Matt Ryan sat at the postgame interview table on the bottom floor of McKenzie Arena, his eyes lowered, his face a perfect mix of anger, frustration and regret.
"I'm sick to my stomach right now," the University of Tennessee at Chattanooga senior forward said as he stared at a stat sheet somewhat explaining the Mocs' 64-61 loss to Western Carolina University on Saturday afternoon.
"That's not a game we should lose. We're a better team and they beat us twice."
Catamounts fans up in Cullowhee, North Carolina, surely would dispute that. And the cold, hard numbers would back them up. The Catamounts topped the Mocs 87-77 back on Dec. 3 inside their own Ramsey Center. They completed the sweep inside a Bigger Mac loosely estimated to have welcomed 3,188 fans.
"I thought they out-scrapped us twice," UTC coach Lamont Paris said. "Fool me once, shame on you. Fool me twice, shame on me. That's not what I want to be known for as a team."
In some ways, the stats told a different story. The Mocs won the second-chance points category by 17-9. They had eight steals to only two for WCU. They had five more assists (12-7) and four fewer turnovers (13-9) to more than validate their unofficial Scrappy Mocs moniker.
But one 24-second sequence clearly explained the bitterness rolling off the lips of both Ryan and Paris. That small window of time occurred between the 1:41 and 1:17 marks of the second half, when the Mocs — up three points at the time — twice failed to secure a defensive rebound that would have given them back the ball owning a three-point cushion.
Instead, the Catamounts' Mason Faulkner — who led all scorers with 18 points — hit a layup after his teammates' two misses to pull the visitors within a single point at 57-56. Thirty-nine seconds later, the Catamounts had regained the lead on their way to their 14th win of the year against seven defeats and their sixth Southern Conference victory in 10 contests. UTC fell to 14-9 overall and 5-5 in league play.
Said Ryan, repeating Paris's words to his team: "Making shots is out of a player's control. Rebounding is within a player's control."
Added a perturbed Paris, knowing those two late lost rebounds were a huge part of WCU's 44-39 advantage on the glass: "They got two offensive rebounds on that play and cut it from three to one. I can't tell you how many loose balls we were beaten to."
Counting missed shots, there were a lot of loose balls to be gotten. The Catamounts missed 34 of 58 overall (41.4% makes) and 19 of 23 3-pointers (17.4%). Somehow, the Mocs were noticeably worse, hitting only 33.8% overall, which was their worst field-goal-shooting rate of the year for a home game.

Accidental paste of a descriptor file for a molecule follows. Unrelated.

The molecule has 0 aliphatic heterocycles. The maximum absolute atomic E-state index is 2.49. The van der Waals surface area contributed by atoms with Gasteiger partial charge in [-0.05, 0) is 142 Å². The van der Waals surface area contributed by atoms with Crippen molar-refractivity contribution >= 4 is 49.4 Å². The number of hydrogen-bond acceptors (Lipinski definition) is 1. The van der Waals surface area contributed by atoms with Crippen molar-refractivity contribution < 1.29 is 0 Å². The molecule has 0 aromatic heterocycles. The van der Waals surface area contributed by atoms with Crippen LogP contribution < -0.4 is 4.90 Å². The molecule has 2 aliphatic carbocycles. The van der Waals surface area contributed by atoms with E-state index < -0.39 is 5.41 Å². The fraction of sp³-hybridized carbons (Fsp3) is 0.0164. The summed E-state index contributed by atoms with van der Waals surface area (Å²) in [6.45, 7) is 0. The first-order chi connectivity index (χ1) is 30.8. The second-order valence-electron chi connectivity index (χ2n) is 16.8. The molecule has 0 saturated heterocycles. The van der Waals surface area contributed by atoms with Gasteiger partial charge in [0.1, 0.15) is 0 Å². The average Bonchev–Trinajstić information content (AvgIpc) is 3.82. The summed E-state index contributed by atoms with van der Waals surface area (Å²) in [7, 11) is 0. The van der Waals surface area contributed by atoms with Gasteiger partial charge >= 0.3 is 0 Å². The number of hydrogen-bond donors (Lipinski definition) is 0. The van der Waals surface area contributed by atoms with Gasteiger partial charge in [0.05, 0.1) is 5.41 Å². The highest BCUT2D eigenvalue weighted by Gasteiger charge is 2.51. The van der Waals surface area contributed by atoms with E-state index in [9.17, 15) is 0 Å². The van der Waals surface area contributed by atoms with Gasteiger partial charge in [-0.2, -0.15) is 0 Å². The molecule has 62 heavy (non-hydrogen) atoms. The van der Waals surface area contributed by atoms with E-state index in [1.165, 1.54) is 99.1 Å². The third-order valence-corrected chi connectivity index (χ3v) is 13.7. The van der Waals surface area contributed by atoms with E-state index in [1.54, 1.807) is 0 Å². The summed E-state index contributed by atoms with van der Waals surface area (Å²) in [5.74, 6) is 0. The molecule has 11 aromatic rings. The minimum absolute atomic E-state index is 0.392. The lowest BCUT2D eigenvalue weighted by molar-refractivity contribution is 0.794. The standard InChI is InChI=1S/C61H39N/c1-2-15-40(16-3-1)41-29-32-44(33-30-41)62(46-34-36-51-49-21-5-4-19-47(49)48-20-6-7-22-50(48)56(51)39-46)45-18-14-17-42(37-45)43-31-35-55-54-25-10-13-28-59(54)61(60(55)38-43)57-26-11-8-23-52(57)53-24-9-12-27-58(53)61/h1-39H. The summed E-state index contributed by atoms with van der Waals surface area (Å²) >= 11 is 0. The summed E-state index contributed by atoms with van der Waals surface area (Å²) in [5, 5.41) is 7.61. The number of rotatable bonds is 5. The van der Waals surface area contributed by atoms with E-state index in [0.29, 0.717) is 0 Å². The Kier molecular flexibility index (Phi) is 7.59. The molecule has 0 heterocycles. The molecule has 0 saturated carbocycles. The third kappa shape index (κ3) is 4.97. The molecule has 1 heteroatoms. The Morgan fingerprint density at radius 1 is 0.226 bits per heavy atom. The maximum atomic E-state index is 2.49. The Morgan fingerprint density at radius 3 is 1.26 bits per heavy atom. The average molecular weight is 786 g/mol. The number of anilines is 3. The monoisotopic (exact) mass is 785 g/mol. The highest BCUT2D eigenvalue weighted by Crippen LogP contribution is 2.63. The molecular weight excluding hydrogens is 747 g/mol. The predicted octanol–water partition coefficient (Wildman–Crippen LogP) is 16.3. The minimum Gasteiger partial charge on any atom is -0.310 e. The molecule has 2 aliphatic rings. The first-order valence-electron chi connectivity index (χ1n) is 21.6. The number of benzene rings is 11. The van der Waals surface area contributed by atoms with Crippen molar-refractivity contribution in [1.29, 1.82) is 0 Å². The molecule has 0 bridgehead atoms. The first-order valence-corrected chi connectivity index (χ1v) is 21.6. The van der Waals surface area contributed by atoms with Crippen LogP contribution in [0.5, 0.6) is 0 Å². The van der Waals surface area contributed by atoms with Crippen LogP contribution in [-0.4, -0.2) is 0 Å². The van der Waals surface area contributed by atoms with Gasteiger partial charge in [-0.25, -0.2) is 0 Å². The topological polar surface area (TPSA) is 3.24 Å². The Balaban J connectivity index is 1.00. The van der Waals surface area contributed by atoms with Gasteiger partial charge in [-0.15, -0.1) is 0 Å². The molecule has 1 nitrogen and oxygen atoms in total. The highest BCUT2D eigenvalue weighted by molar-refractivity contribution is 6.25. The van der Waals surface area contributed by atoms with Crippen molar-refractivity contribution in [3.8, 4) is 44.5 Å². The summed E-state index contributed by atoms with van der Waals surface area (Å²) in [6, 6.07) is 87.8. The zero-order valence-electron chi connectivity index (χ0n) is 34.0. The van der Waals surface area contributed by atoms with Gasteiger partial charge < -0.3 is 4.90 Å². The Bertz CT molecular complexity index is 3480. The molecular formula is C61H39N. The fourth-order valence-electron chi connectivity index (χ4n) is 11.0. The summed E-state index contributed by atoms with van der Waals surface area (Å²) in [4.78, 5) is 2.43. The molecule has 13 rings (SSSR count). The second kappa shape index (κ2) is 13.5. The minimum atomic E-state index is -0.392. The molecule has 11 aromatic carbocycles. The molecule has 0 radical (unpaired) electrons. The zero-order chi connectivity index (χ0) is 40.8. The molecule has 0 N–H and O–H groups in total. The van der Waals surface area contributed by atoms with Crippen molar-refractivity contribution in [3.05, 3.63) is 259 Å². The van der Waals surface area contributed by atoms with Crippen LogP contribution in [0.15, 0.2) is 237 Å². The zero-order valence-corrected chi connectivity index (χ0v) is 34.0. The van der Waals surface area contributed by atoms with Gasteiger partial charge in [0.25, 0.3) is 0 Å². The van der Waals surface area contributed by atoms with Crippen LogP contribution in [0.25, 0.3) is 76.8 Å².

"They shot it poorly," Paris said. "We one-upped them."
But that's not what most upset the third-year coach, nor should it have been. This was, as both Paris and Ryan acknowledged, a revenge game. UTC had lost at WCU. The two teams were dead-even in the SoCon standings. Time to even the score. It's what every team in the country seeks to do after losing the first game of a home-and-home series. Especially when the return game is on your own court.
But all those loose balls the Mocs failed to secure didn't much resemble a team determined to avenge anything. This isn't to say UTC played as if it didn't want to win. Just maybe that it didn't look like a team for which losing was not an option.
Or as Paris said, "It's a winnable game. It was more than a winnable game. You have to be subservient to winning at all costs."
This doesn't mean that there aren't a number of winnable games remaining for the Mocs. But there are also a number of possible, if not probable losses, beginning with Wednesday night's visit from East Tennessee State University. UTC lost by 11 at ETSU on Jan. 25, a respectable defeat. But these are also the same Buccaneers who won by 11 at LSU, which is currently atop the Southeastern Conference standings with an 8-0 league mark.
Then there are the remaining road games to snake pits such as Wofford, Furman, The Citadel and VMI. And one of the three remaining home games after ETSU comes against UNC Greensboro, which crushed the Mocs 72-52 on Jan. 18. Against opponents such as those, games seen as winnable need to be won.
Still, as Ryan said as he noted that the Mocs haven't lost two straight games this season since dropping back-to-back contests to high majors Florida State and Tennessee in November: "One positive about this group is that we bounce back after a loss."
But Paris, clearly stung by the loose balls his much-improved team failed to secure, was also right when he said, "We need to respond in a way that keeps this from happening again."
Because while being out-shot is excusable, being out-scrapped is not.